Monday, August 25, 2014

Frankenstein Returns!
The Creature (detail). Mixed media.
Mary Shelley's Frankenstein has fascinated me since I was lucky enough to be forced to read it in high school. 

As a kid, I loved the 1930s movie. The fear Karloff's face inspired remains a vivid memory.

I didn't know of Thomas Edison's movie--the first film version--until adulthood. You can see the
whole thing here:

Mary Shelley's description of the creature has been ignored, attempted, and also revised by movie-makers and artists, but it is definitely evocative: His yellow skin scarcely covered the work of muscles and arteries beneath; his hair was of a lustrous black, and flowing; his teeth of a pearly whiteness; but these luxuriances only formed a more horrid 
contrast with his watery eyes, that seemed almost of the same colour as the 
dun-white sockets in which they were set, his shrivelled complexion and straight black lips.

I've ignored it for my versions as well. Following is the progression of the newest painting, done as a poster design soon to be released. Hope you enjoy it!

Lots of sketches preceded the final face. Here are a few.

After a search for a border I found this copyright free design in a Dover book.
I modified it greatly as you will see.

Here's the initial pencil prelim (on watercolor paper) of the lower part of the border...

...and here's the big guy, with his initial pair of boots, later changed to somewhat goofy slipper-shoes.

Inked with both pen and brush, it's ready for watercolor.

After an initial wash of raw umber, my colors were added in layers. Striving for a monochromatic look, my palette was mostly limited to ultramarine, burnt sienna, and raw umber. 

The bits of green came from raw sienna mixed with ultramarine, but I brightened his eyes at the end by adding lemon yellow and cerulean to the initial green mixture. (Shot with a camera phone, these look more saturated than the actual piece.)

For another rendition of the creature, you might enjoy

As always, questions and comments are welcome.  Thanks for the visit!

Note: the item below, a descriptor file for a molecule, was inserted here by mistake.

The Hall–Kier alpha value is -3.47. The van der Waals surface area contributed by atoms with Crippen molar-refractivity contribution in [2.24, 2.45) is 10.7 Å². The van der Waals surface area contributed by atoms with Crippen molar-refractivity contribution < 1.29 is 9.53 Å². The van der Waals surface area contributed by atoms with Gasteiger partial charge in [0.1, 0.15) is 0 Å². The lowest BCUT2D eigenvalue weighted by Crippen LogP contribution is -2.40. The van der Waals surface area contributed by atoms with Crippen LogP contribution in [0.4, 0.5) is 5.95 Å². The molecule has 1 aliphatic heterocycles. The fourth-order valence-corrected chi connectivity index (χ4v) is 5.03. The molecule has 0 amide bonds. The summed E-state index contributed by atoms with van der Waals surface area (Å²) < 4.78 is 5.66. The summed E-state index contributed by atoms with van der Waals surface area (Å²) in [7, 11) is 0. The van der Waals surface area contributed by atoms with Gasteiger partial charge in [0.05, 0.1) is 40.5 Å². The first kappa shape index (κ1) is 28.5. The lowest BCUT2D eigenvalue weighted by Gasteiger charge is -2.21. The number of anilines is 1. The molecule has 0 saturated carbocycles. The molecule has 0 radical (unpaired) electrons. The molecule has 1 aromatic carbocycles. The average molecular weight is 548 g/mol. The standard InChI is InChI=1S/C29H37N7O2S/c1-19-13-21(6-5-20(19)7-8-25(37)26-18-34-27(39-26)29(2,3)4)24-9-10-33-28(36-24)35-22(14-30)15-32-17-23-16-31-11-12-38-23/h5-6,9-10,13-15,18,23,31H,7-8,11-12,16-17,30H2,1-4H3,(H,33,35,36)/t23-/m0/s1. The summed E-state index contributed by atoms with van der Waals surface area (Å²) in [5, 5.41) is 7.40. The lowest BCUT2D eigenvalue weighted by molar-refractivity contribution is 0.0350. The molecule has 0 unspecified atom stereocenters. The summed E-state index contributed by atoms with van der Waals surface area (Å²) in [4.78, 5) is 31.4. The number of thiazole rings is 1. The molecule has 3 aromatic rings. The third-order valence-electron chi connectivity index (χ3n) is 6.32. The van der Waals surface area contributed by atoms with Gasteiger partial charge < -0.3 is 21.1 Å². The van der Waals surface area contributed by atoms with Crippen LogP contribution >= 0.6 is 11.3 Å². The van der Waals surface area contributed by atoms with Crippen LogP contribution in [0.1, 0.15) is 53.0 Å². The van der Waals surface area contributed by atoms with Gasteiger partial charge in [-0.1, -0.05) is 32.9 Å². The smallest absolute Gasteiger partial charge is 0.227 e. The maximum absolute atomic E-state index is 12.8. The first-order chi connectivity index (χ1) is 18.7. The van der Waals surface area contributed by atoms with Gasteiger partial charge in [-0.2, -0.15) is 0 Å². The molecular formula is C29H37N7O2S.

Tuesday, August 19, 2014

Feeling, not Facts

Willows in Bloom 
Arthur Wesley Dow

Dow was a great teacher and a great artist. He taught and influenced a long list of creatives from Georgia O'Keefe to William S. Rice.

Here he is in 1890.

My favorite Arthur Wesley Dow quote: "The artist does not teach us to see facts; he teaches us to feel harmonies and to recognize supreme quality."

Dow was part of a time in history bursting with invention, innovation, and discovery, he also believed in art for everyone; one of his goals was to provide quality art at a reasonable price. Peyton Boswell, writing about Dow's prints: "They occupy a middle ground between the art demands of the wealthy and those of the poor, and satisfy both. Although not costing much, they are real art and fulfill their mission to be decorative and bring happiness."

I offer the following artworks by artists taught and influenced by Arthur Wesley Dow. They are some of my favorites. I've learned from them as I've learned from the works and words of Dow. 
They give me feeling, not facts. I wish the same for you.

Alice Ravenel Huger Smith

Telegraph Poles 
Clarence H. White

Lamp Base 
Newcomb Pottery

The Pier Alvin 
Langdon Coburn

Paris Rooftops 
Max Weber

Thanks for reading!

Tuesday, August 12, 2014

Pinocchio Versions from 1883 to 2014

Roberto Innocenti, 1988
Pinocchio kills the talking cricket.
Yup, Pinocchio smashes the cricket with a mallet in the original tale by Carlo Collodi. I like Disney's version, but am pretty much enthralled by Collodi's book. Unlike Disney's interpretation of a naïve and gullible Pinocchio, Collodi's puppet is a saucy, selfish, woodenheaded brat throughout most of his horrific adventures, which include being stabbed and hung by the fox and cat.
Roberto Innocenti's illustrations remain favorites of mine. They are gorgeous, dramatic watercolors that don't shrink from the violence within the tale, and also celebrate the evolution and eventual redemption of Pinocchio. Check out the atmosphere in these:
Pinocchio meets the fox and the cat.

Pinocchio is hanged by the assassins
The magical piece of wood from whence came Pinocchio.
The book is tough to come by, but be sure to see more of  Roberto Innocenti's artwork at
Many illustrators have tackled the irritating little puppet's story. Here are a few of my favorites, which range from early black and white engravings to lushly detailed paintings:

Enrico Mazzanti, 1883
Carlo Chiostri, 1901
Charles Copeland, 1904
Attilio Mussino, 1911
Luigi Cavalieri, 1924
Gianbattista Galizzi, 1942
And last, this inspiring, fresh illustration by Kayla Edgar, 2014.
It blew me away when I first saw it!
Please enjoy more of Ms. Edgar's amazing work at 
Thanks, as always, for reading!
*Pinocchio, by Carlo Collodi, compiled by Cooper Edens,
was my source for most of the illustrations in this post. You can buy it used at

Saturday, August 2, 2014

Heinrich Vogeler

 Die Hex mit Eule (The Witch with Owl), by Heinrich Vogeler, etching, 1895.

Recently ran across this work by Vogeler, which was unknown to me. Not only am I drawn to images of witches, ghosts, and the metaphysical, in this particular case it was the placement of the bright whites of the hair, trees, and toadstool. Check out that serene but creepy smile on the witch, and that exquisite door. 

Heinrich Vogeler

Thanks for the visit!

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